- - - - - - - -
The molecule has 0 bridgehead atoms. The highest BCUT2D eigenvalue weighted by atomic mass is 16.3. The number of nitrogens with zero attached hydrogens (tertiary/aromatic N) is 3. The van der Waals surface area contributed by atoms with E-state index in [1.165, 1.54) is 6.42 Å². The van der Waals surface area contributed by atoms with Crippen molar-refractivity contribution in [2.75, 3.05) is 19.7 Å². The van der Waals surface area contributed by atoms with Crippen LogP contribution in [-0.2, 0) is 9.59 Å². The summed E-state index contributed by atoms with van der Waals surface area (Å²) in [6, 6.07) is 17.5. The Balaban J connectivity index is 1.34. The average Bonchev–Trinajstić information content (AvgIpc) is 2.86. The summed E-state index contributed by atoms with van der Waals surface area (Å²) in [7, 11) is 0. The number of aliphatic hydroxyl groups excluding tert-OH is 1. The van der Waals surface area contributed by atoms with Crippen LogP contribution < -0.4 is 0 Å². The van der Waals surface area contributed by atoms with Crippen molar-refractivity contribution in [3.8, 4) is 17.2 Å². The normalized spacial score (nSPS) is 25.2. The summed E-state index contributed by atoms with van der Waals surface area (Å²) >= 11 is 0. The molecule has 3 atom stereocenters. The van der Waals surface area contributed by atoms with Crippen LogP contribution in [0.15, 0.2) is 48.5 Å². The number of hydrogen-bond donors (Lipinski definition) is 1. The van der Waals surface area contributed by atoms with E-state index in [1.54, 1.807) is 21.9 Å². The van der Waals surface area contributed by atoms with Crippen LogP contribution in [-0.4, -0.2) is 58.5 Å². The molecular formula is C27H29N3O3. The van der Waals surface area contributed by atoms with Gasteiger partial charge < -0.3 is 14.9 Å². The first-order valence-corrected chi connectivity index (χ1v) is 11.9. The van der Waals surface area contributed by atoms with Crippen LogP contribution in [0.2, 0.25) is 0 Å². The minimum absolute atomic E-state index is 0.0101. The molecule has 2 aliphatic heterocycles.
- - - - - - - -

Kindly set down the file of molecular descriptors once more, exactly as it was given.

The molecule has 0 bridgehead atoms. The highest BCUT2D eigenvalue weighted by atomic mass is 16.3. The number of nitrogens with zero attached hydrogens (tertiary/aromatic N) is 3. The van der Waals surface area contributed by atoms with E-state index in [1.165, 1.54) is 6.42 Å². The van der Waals surface area contributed by atoms with Crippen molar-refractivity contribution in [2.75, 3.05) is 19.7 Å². The van der Waals surface area contributed by atoms with Crippen LogP contribution in [-0.2, 0) is 9.59 Å². The summed E-state index contributed by atoms with van der Waals surface area (Å²) in [6, 6.07) is 17.5. The Balaban J connectivity index is 1.34. The average Bonchev–Trinajstić information content (AvgIpc) is 2.86. The summed E-state index contributed by atoms with van der Waals surface area (Å²) in [7, 11) is 0. The number of aliphatic hydroxyl groups excluding tert-OH is 1. The van der Waals surface area contributed by atoms with Crippen LogP contribution < -0.4 is 0 Å². The van der Waals surface area contributed by atoms with Crippen molar-refractivity contribution in [3.8, 4) is 17.2 Å². The normalized spacial score (nSPS) is 25.2. The summed E-state index contributed by atoms with van der Waals surface area (Å²) >= 11 is 0. The molecule has 3 atom stereocenters. The van der Waals surface area contributed by atoms with Crippen LogP contribution in [0.15, 0.2) is 48.5 Å². The number of hydrogen-bond donors (Lipinski definition) is 1. The van der Waals surface area contributed by atoms with E-state index in [1.54, 1.807) is 21.9 Å². The van der Waals surface area contributed by atoms with Crippen LogP contribution in [-0.4, -0.2) is 58.5 Å². The molecular formula is C27H29N3O3. The van der Waals surface area contributed by atoms with Gasteiger partial charge < -0.3 is 14.9 Å². The first-order valence-corrected chi connectivity index (χ1v) is 11.9. The van der Waals surface area contributed by atoms with Crippen LogP contribution in [0.2, 0.25) is 0 Å². The minimum absolute atomic E-state index is 0.0101. The molecule has 2 aliphatic heterocycles.